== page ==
Among the purest golf swings on the PGA Tour, few can match the natural mechanics of Tommy Armour III. For basic instruction, his swing is one that offers the kind of uncomplicated lesson anyone can heed and benefit by.

Armour's art is a short backswing. Exceedingly short. On the takeaway, its arc is a little less than three-fourths of the average tour backswing, and about one-half the gyration of John Daly, the noted ripper.

I've long admired players with short backswings. Besides Armour, the list includes Doug Sanders, Homero Blancas, Lee Trevino, Dan Pohl and Tom Lehman. Why admire their swings? One reason: simplicity. If the shelves of pro shops were stacked with backswings, I'd advise the novice golfer to buy the shortest one. For high handicappers, as well as seasoned players, I'd suggest trading in the conventional swing--the one that goes to parallel on the backswing--and begin to simplify by going short.

The elongated backswing is the complicated backswing. Why have it? The golf swing is already an unnatural athletic motion that involves--as all chiropractors know--more than 60 muscles, each called upon to produce energy in less than one uncoiling second.

To renew my faith in the short backswing--not that it's been wavering--I followed Armour on the front nine in yesterday's opening round at TPC at Avenel. I caught him last year, also, during his final round when he was in the lead before fading near the end. Yesterday was the ideal moment to observe Armour's backswing.

With 39 strokes on the front nine, his score was certainly no distraction.

The compactness of Armour's swing illustrates the essential mechanical point: Nothing much happens in a long backswing that can't happen in a short one. Power at impact is generated by hand action coming toward the ball, not arm action going away from it.

Aside from practice tee conjecture among the swing doctors, little evidence exists that a full swing adds yardage. From Armour's drives yesterday, the opposite is true. On the 435-yard fourth hole, with Canada geese bobbing on the long pond to the left, Armour effortlessly crunched one more than 300 yards, leaving only a feathered 9-iron to the green. At the 359-yard fifth hole, he was a half-wedge short of the green. Consistently, he outdrove playing partners Emlyn Aubrey and Mike Hulbert by 20, 30 and, once, by 40 yards.

I wish more spectators had been following Armour yesterday. He has been on the PGA Tour since 1981 and has earned nearly $3 million in his career.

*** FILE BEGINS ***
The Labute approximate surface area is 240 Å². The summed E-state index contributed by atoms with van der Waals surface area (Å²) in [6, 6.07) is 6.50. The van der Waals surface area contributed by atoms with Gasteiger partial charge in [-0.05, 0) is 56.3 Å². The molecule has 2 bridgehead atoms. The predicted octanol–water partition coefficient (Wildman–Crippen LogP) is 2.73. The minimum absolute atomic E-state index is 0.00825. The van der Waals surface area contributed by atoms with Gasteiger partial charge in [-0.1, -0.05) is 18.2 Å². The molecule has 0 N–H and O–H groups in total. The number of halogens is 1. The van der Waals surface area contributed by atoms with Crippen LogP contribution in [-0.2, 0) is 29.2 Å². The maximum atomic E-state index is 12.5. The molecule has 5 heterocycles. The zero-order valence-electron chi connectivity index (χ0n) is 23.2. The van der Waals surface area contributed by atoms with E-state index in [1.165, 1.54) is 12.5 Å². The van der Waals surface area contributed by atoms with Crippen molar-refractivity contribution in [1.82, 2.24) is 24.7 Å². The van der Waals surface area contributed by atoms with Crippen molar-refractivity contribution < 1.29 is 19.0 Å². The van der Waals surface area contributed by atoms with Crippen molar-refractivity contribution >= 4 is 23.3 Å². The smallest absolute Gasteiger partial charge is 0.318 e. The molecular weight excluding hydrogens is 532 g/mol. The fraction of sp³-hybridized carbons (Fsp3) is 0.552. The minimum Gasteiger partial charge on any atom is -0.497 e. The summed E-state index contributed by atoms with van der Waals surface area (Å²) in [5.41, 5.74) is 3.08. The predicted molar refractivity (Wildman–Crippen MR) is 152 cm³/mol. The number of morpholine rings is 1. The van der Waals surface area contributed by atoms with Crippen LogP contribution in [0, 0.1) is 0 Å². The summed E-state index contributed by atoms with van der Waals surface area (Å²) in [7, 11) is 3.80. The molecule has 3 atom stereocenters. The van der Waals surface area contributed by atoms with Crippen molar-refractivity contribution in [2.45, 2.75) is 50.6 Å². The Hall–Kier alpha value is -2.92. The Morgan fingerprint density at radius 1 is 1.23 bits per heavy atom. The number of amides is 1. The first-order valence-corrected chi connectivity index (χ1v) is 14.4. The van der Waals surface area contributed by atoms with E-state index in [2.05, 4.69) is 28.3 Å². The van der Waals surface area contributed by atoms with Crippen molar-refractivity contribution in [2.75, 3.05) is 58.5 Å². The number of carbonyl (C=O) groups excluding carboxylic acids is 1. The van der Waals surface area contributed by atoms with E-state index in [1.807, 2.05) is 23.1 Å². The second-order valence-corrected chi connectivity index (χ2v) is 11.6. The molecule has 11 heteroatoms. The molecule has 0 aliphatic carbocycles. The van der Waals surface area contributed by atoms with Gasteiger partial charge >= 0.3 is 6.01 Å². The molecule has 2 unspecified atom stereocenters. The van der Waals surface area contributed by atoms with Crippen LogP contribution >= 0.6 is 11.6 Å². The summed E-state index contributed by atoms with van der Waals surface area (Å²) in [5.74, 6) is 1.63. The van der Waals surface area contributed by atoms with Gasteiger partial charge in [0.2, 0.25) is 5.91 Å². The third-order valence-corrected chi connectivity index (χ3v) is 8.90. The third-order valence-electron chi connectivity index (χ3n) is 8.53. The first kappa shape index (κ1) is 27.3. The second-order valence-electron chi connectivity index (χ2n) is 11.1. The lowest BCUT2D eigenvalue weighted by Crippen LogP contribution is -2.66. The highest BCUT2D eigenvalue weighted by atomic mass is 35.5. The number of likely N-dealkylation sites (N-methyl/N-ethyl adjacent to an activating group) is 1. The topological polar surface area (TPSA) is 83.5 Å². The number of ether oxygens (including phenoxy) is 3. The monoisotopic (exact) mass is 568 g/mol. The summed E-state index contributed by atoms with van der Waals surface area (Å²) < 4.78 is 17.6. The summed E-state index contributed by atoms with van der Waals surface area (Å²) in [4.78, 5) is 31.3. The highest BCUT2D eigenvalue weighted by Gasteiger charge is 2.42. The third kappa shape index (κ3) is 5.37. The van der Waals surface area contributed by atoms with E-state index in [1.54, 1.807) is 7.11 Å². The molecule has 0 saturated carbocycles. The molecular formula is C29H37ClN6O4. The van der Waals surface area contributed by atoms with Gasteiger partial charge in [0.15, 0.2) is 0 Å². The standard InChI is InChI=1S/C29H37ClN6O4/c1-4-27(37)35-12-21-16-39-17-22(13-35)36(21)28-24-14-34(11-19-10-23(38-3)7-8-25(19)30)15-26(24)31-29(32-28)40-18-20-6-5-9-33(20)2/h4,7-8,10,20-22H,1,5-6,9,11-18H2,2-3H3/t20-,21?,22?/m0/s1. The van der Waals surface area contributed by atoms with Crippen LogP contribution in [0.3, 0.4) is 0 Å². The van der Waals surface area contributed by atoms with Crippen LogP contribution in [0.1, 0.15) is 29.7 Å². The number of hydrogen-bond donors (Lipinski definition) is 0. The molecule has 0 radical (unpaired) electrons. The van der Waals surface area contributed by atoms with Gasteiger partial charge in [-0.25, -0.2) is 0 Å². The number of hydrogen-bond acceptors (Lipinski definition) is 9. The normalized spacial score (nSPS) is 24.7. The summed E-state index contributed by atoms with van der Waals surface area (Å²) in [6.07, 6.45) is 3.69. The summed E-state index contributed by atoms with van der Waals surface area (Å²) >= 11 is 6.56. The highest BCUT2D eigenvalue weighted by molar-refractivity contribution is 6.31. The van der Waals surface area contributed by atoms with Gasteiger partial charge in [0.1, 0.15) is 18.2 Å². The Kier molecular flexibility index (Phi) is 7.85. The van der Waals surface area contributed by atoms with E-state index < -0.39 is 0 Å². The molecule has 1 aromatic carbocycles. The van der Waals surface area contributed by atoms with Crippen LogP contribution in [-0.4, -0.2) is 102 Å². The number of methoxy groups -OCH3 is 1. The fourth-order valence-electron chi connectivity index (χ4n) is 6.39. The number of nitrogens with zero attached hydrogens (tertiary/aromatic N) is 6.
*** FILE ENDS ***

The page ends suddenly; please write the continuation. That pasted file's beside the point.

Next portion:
It's worth a forlorn wish, too, that the virtues of the short backswing would become obvious to more golfers. While watching the excessive and often wildly disjointed and loopy backswings of my occasional playing partners, I wonder which teaching pro should be sued for malpractice for instructing these hapless overswingers to take the club back so far--and ruining what are already futile chances of enjoying a decent shot.

For nostalgists, there's another reason to walk with Armour.

He's the grandson of Tommy Armour, the Silver Scot, of the Jones, Hagen and Sarazen era, and who won the U.S. Open in 1927. He died in 1968, when Tommy III was 9 years old and had yet to take up the game. In the late 1950s, the Silver Scot was an habitue of the grill room at Winged Foot Golf Club in Westchester County, N.Y., where his pal, Claude Harmon, was the pro. I recall seeing Armour there one late afternoon when, lubed with the national brew of his native Scotland, he sat at a corner table regaling the 19th holers with tales from his glory days.

Many of the stories can be found in his book, "A Round of Golf With Tommy Armour" (Simon & Shuster). One of its lines is on the art of the golf swing: "It is an awkward set of bodily contortions designed to produce a graceful result."

For a glimpse of those results at the Kemper Open, go a few holes with Tommy the grandson.

Colman McCarthy will be writing this week on how watching a golf tournament can help improve your game. McCarthy, a former Washington Post columnist, wrote "The Pleasures of the Game: The Theory-Free Guide to Golf". In 1959, he played in a PGA tournament--and made the cut.